As MarkProfers would harshly say to those know-it-alls, especially during group case studies wherein only a select few will be chosen among the team, “Know when to speak up and know when to shut up.”
That elated the introvert in me, once I heard my MarkProf seniors say those! I was happy that somehow, amidst the glorification of the “Extrovert Ideal”, there are people who recognize sugarcoated nonsense versus flavorful delivery of authentic content.
As a student leader then, especially back in high school, I admit that I thought I lacked the guts to always speak up and be the ruthless autocrat. Then I realized, I just preferred to let my actions do the talking.
My most memorable high school leadership moments were revolved on I being the captain ball of our basketball varsity team, once leading the juniors, and the other time leading the seniors.
Leading a basketball team is hard, because pressure is on the leader to deliver. To make things worse, I am not as athletic as my teammates and was really not the best player on the team. I felt inadequate for the role, and I attempted to give up the position. I talked to my coach. After some days, he talked to me again and said that I am doing just fine, and thus he would not allow me to give up the position.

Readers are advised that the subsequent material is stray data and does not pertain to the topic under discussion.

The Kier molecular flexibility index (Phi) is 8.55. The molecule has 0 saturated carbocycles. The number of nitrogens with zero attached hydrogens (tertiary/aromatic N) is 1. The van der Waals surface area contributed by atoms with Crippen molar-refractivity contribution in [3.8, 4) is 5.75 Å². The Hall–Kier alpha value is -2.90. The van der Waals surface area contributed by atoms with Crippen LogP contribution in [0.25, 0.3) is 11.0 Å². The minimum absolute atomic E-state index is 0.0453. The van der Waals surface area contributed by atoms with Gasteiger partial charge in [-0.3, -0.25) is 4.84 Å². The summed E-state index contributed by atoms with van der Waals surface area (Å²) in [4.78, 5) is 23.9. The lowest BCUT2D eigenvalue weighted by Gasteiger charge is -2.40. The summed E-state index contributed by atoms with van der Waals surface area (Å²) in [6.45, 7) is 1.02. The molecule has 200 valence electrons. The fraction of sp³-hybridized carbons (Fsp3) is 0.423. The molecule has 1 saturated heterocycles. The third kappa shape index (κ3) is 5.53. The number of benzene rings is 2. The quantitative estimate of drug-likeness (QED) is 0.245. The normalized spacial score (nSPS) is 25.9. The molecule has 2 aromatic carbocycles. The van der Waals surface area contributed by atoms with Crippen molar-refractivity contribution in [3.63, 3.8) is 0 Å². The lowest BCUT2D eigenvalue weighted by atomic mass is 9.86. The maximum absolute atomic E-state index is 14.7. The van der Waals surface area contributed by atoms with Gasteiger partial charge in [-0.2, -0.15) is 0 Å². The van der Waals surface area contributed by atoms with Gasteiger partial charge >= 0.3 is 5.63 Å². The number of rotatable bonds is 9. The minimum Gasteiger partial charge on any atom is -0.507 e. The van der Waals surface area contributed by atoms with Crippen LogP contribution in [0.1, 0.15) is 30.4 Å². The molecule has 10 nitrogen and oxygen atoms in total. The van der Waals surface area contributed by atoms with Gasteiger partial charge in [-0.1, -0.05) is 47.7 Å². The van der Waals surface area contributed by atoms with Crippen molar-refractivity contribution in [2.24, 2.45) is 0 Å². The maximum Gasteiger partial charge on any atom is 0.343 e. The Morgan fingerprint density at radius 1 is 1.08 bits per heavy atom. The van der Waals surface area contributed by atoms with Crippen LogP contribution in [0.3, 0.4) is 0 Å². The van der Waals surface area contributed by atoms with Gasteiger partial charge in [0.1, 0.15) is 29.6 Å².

I was confused then. What am I supposed to do? As an introvert, I did not want to be the “bossy” kind of captain or the disciplinarian. Then I realized, all along, the answer was there. No need for facades or masks. Just work hard. Or work harder than anyone. I knew that I am in no way the best player in my team, but as the captain, I should be the last one to give up or disobey the coach’s instructions.